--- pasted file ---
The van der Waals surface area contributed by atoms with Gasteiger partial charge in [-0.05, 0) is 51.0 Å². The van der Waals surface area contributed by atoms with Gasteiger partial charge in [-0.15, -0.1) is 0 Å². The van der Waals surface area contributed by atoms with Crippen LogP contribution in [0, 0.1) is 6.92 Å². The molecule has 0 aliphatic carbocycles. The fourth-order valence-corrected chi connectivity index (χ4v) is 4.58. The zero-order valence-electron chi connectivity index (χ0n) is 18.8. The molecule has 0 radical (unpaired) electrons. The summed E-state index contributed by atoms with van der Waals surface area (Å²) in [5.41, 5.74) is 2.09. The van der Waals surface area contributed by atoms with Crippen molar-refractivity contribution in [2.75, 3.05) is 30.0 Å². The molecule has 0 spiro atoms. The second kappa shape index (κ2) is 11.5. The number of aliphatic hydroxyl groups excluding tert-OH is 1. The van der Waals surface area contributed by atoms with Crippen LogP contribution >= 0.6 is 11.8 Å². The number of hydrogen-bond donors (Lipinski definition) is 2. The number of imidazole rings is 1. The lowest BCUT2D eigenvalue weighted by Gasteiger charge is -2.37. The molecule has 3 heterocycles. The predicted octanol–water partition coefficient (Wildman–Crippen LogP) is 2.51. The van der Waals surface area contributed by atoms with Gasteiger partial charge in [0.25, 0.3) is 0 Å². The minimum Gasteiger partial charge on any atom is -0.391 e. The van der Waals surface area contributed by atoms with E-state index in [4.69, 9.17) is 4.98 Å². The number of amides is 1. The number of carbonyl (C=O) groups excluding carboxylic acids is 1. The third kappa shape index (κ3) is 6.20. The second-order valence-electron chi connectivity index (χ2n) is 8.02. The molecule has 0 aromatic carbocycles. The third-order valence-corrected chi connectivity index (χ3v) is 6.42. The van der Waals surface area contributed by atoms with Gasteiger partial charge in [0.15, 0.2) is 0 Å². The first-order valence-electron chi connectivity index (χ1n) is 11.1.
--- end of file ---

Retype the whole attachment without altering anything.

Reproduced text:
The van der Waals surface area contributed by atoms with Gasteiger partial charge in [-0.05, 0) is 51.0 Å². The van der Waals surface area contributed by atoms with Gasteiger partial charge in [-0.15, -0.1) is 0 Å². The van der Waals surface area contributed by atoms with Crippen LogP contribution in [0, 0.1) is 6.92 Å². The molecule has 0 aliphatic carbocycles. The fourth-order valence-corrected chi connectivity index (χ4v) is 4.58. The zero-order valence-electron chi connectivity index (χ0n) is 18.8. The molecule has 0 radical (unpaired) electrons. The summed E-state index contributed by atoms with van der Waals surface area (Å²) in [5.41, 5.74) is 2.09. The van der Waals surface area contributed by atoms with Crippen molar-refractivity contribution in [2.75, 3.05) is 30.0 Å². The molecule has 0 spiro atoms. The second kappa shape index (κ2) is 11.5. The number of aliphatic hydroxyl groups excluding tert-OH is 1. The van der Waals surface area contributed by atoms with Crippen LogP contribution >= 0.6 is 11.8 Å². The number of hydrogen-bond donors (Lipinski definition) is 2. The number of imidazole rings is 1. The lowest BCUT2D eigenvalue weighted by Gasteiger charge is -2.37. The molecule has 3 heterocycles. The predicted octanol–water partition coefficient (Wildman–Crippen LogP) is 2.51. The van der Waals surface area contributed by atoms with Gasteiger partial charge in [0.25, 0.3) is 0 Å². The minimum Gasteiger partial charge on any atom is -0.391 e. The van der Waals surface area contributed by atoms with E-state index in [4.69, 9.17) is 4.98 Å². The number of amides is 1. The number of carbonyl (C=O) groups excluding carboxylic acids is 1. The third kappa shape index (κ3) is 6.20. The second-order valence-electron chi connectivity index (χ2n) is 8.02. The molecule has 0 aromatic carbocycles. The third-order valence-corrected chi connectivity index (χ3v) is 6.42. The van der Waals surface area contributed by atoms with Gasteiger partial charge in [0.15, 0.2) is 0 Å². The first-order valence-electron chi connectivity index (χ1n) is 11.1.